17 bodies burned at rubbish dump in southern Mexico: experts confirm

Relatives of the 43 missing students and members of the Argentine Team of Forensic Anthropology (EAAF) hold a press conference on Feb 9, 2016. PHOTO: AFP

MEXICO CITY - At least 17 bodies had been burned at a rubbish dump in the southern Mexican city of Cocula where 43 college students went missing nearby in 2014, said an international team of fire experts on Friday (Apr 1), Xinhua news reported.

"There is sufficient evidence, which can even be physically seen, to confirm that there was a large, controlled fire in the place known as the Cocula rubbish dump," Ricardo Damian Torres, spokesperson for the team of experts, told a news conference at the office of Mexico's attorney-general.

The forensic report, the third report produced since the students' disappearance, was released after the team, comprising two fire experts from Mexico, three from the United States and one from Peru, worked six weeks on it.

Studies also show that at least 17 people were burned in the rubbish dump, Torres said without specifying whether the burned bodies were those of the missing students.

On September 26, 2014, the 43 students from a local teachers' training college in the town of Ayotzinapa, Guerrero, were intercepted by police of the historic city of Iguala, also in the state of Guerrero.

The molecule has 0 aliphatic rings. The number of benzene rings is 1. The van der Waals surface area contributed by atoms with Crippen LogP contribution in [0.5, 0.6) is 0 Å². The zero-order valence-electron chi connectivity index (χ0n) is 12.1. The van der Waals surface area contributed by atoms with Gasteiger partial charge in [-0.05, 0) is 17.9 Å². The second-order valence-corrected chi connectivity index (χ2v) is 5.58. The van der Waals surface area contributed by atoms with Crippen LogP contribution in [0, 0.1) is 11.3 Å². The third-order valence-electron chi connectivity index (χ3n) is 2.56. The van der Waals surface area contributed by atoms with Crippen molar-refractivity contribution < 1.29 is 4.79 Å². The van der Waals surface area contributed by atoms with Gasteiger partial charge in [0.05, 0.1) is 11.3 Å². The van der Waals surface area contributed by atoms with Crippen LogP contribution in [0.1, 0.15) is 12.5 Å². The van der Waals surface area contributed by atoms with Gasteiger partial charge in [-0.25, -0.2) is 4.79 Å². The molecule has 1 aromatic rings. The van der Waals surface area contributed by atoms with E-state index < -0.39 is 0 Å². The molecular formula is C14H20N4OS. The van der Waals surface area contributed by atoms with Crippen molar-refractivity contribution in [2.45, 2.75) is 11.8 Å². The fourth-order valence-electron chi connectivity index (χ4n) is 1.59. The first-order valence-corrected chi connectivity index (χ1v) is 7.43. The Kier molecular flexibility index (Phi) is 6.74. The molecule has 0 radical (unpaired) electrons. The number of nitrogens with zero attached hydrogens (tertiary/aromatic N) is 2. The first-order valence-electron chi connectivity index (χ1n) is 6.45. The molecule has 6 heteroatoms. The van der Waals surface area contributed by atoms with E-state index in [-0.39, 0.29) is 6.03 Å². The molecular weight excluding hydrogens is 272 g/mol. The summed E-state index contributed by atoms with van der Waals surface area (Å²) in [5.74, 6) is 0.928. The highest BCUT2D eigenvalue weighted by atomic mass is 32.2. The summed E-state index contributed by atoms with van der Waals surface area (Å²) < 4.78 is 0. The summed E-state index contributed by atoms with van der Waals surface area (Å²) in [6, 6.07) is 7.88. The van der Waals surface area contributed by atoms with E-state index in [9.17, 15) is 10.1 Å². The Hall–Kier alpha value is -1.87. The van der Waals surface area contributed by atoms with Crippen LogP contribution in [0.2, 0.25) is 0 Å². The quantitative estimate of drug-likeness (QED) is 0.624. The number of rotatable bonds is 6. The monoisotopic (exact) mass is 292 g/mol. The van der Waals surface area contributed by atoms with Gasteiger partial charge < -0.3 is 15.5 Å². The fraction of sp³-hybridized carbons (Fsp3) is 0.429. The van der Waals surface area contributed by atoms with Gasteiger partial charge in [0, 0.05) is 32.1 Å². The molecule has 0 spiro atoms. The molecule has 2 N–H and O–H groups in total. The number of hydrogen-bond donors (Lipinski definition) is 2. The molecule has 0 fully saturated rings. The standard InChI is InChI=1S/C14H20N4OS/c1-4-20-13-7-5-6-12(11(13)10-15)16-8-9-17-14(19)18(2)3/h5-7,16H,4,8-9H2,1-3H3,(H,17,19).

The students were on their way to Mexico City to commemorate the 46th anniversary of the massacre of students in Mexico City's Tlatelolco Square.

The students were later turned over to Guerreros Unidos (United Warriors) drug cartel and from then on their whereabouts were unknown.

On November 7, 2014, the Attorney-General's Office (PGR) said the students had been killed and their remains had been burned in a rubbish dump in Cocula.

However, the version of events has been rejected by the victims' families who called for a study to be carried out by the Argentine Forensic Anthropology Team, a non-governmental, non-profit, scientific organization.

In February 2015, an Argentine-led team of forensic experts said that while they could not exclude the possibility that the students were incinerated in a landfill by the drug gang, there was "no scientific evidence" to say that for sure.

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